Monday, February 24, 2014

Packages and initialization

Packages are an approved concept and they have been working fine for over a decade now, right? Well yeah, they should be. However my coworkers and me have been bitten by them not only once. Especially since our software consists of lots of DLLs that are linked against the RTL/VCL, 3rd party and some of our own packages.

Everything alright so far you say? Actually not because of some simple fact: initialization parts of units inside of packages might not be executed when the package gets loaded but when a binary gets loaded that uses it. Not a problem? Not really unless your initialization and finalization parts are doing the correct thing.

Let's take a look at some unit that might be part of a package:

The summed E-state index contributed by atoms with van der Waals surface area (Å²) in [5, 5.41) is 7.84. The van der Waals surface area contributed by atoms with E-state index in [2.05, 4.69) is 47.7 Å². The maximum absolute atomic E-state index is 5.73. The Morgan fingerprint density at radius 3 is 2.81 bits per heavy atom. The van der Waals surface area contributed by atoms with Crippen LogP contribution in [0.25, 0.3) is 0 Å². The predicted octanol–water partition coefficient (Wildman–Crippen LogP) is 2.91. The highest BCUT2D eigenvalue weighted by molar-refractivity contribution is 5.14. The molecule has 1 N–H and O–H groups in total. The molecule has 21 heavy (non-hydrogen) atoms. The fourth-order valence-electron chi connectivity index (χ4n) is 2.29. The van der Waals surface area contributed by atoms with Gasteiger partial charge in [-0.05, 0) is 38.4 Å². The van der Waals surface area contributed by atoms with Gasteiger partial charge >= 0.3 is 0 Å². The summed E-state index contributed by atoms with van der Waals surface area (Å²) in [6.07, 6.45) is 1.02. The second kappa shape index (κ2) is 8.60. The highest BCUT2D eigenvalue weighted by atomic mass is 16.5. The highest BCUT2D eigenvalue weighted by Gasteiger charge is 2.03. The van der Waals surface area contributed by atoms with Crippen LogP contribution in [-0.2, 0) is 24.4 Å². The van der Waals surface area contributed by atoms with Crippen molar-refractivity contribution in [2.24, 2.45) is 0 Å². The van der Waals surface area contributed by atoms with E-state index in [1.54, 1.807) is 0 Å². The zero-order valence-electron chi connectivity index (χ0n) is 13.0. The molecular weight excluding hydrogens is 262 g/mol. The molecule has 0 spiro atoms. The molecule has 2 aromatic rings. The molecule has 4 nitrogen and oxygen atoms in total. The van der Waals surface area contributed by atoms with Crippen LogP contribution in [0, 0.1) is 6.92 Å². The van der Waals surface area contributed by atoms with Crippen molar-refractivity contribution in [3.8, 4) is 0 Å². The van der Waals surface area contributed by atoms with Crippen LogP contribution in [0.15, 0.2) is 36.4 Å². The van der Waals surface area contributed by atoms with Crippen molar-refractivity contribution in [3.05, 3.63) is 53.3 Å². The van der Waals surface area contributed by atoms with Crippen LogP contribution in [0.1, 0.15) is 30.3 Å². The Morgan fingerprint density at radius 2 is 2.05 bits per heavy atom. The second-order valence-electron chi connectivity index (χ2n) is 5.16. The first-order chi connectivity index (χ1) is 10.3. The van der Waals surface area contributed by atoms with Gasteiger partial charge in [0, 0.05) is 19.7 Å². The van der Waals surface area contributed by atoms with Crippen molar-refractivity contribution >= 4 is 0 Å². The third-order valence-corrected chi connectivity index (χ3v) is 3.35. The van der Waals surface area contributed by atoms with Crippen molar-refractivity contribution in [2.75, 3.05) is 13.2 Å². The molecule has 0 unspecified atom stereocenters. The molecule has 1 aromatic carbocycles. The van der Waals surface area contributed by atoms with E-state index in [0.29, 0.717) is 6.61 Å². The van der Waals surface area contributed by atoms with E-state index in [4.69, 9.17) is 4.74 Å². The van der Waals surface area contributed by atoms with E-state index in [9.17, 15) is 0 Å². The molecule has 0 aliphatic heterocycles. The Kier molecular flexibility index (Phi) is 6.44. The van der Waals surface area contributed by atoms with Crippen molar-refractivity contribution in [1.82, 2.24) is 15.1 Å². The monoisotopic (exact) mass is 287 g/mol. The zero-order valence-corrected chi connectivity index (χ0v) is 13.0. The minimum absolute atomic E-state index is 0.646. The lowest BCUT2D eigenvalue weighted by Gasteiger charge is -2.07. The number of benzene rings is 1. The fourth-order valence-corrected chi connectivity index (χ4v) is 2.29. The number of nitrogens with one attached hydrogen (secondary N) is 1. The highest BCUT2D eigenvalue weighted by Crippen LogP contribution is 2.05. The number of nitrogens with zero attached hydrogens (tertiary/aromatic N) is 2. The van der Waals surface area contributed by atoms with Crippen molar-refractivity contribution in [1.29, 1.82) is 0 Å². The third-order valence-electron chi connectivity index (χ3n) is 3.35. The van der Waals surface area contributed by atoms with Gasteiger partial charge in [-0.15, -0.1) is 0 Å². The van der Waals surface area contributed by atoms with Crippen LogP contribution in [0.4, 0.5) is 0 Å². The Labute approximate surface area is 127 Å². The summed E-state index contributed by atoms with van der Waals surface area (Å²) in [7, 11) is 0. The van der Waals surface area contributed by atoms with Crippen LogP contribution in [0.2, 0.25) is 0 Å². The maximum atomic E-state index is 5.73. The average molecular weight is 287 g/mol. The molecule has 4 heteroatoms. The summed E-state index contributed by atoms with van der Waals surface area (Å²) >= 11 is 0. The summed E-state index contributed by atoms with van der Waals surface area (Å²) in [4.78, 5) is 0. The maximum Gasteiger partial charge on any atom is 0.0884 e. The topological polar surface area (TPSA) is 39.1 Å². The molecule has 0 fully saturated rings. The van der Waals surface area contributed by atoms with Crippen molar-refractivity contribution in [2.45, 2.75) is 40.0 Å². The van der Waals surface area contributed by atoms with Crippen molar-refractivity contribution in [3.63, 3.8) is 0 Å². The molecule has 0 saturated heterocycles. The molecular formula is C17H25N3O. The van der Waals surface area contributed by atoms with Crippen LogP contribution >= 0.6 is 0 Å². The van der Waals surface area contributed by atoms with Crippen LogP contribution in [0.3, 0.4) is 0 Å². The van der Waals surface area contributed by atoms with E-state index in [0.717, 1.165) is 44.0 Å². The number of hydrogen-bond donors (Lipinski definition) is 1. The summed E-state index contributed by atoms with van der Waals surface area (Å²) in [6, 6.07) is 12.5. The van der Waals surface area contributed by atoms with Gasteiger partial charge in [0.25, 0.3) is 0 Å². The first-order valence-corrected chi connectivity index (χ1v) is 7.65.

unit Foo;


procedure Bar;



  list: TObjectList;

procedure Bar;
  if not Assigned(list) then
    list := TObjectList.Create;
  // do something with list




What do you think happens when you load a DLL that uses this unit given that no other module has used this unit yet? Yep, the initialization part gets executed. Since we are using lazy initialization here there is nothing to execute. Now we call Bar and the list variable gets initialized since as we know global variables are initialized with zero (or in our case nil). Then we unload the DLL and our finalization part gets called and cleans up the instance. What do you think happens when we load the DLL again and call Bar? Most likely an AV. Wait what? Yes, list has not been set to nil because remember this unit is part of a package and thus list has not been set to nil again!

There are several places in Delphi and 3rd party source I have seen that are coded like this. Our solution? Make sure every unit that causes trouble is referenced in the main application EXE to force initialization at startup and finalization at shutdown of the application.

P.S. Did anyone shout "Never use FreeAndNil" back there?!